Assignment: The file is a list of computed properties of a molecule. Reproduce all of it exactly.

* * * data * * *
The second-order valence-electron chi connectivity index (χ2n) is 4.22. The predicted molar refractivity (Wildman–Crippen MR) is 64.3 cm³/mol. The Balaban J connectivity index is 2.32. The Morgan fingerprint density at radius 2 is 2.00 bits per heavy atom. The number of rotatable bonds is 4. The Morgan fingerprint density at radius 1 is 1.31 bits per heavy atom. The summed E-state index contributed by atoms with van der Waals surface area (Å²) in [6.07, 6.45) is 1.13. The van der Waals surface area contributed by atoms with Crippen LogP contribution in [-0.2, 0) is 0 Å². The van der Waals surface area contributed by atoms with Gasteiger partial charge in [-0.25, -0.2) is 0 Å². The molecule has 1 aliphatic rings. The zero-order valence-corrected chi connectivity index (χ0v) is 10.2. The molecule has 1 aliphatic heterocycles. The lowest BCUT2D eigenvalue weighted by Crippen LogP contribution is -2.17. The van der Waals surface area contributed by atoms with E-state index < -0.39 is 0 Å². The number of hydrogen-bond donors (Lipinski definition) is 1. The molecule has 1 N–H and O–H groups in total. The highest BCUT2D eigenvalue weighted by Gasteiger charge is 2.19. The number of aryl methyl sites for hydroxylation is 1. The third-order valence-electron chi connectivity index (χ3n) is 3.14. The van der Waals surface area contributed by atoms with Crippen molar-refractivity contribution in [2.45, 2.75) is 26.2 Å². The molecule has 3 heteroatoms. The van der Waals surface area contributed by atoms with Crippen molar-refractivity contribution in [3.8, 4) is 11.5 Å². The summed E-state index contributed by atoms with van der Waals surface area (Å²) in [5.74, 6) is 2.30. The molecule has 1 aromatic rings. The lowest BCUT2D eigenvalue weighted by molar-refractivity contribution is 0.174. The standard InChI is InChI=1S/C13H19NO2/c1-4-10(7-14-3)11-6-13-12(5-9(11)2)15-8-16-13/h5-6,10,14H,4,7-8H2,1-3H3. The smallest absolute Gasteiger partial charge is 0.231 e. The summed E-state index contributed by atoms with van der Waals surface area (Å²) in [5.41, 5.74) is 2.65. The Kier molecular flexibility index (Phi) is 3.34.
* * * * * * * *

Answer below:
The second-order valence-electron chi connectivity index (χ2n) is 4.22. The predicted molar refractivity (Wildman–Crippen MR) is 64.3 cm³/mol. The Balaban J connectivity index is 2.32. The Morgan fingerprint density at radius 2 is 2.00 bits per heavy atom. The number of rotatable bonds is 4. The Morgan fingerprint density at radius 1 is 1.31 bits per heavy atom. The summed E-state index contributed by atoms with van der Waals surface area (Å²) in [6.07, 6.45) is 1.13. The van der Waals surface area contributed by atoms with Crippen LogP contribution in [-0.2, 0) is 0 Å². The van der Waals surface area contributed by atoms with Gasteiger partial charge in [-0.25, -0.2) is 0 Å². The molecule has 1 aliphatic rings. The zero-order valence-corrected chi connectivity index (χ0v) is 10.2. The molecule has 1 aliphatic heterocycles. The lowest BCUT2D eigenvalue weighted by Crippen LogP contribution is -2.17. The van der Waals surface area contributed by atoms with E-state index < -0.39 is 0 Å². The number of hydrogen-bond donors (Lipinski definition) is 1. The molecule has 1 N–H and O–H groups in total. The highest BCUT2D eigenvalue weighted by Gasteiger charge is 2.19. The number of aryl methyl sites for hydroxylation is 1. The third-order valence-electron chi connectivity index (χ3n) is 3.14. The van der Waals surface area contributed by atoms with Crippen molar-refractivity contribution in [2.45, 2.75) is 26.2 Å². The molecule has 3 heteroatoms. The van der Waals surface area contributed by atoms with Crippen molar-refractivity contribution in [3.8, 4) is 11.5 Å². The summed E-state index contributed by atoms with van der Waals surface area (Å²) in [5.74, 6) is 2.30. The molecule has 1 aromatic rings. The lowest BCUT2D eigenvalue weighted by molar-refractivity contribution is 0.174. The standard InChI is InChI=1S/C13H19NO2/c1-4-10(7-14-3)11-6-13-12(5-9(11)2)15-8-16-13/h5-6,10,14H,4,7-8H2,1-3H3. The smallest absolute Gasteiger partial charge is 0.231 e. The summed E-state index contributed by atoms with van der Waals surface area (Å²) in [5.41, 5.74) is 2.65. The Kier molecular flexibility index (Phi) is 3.34.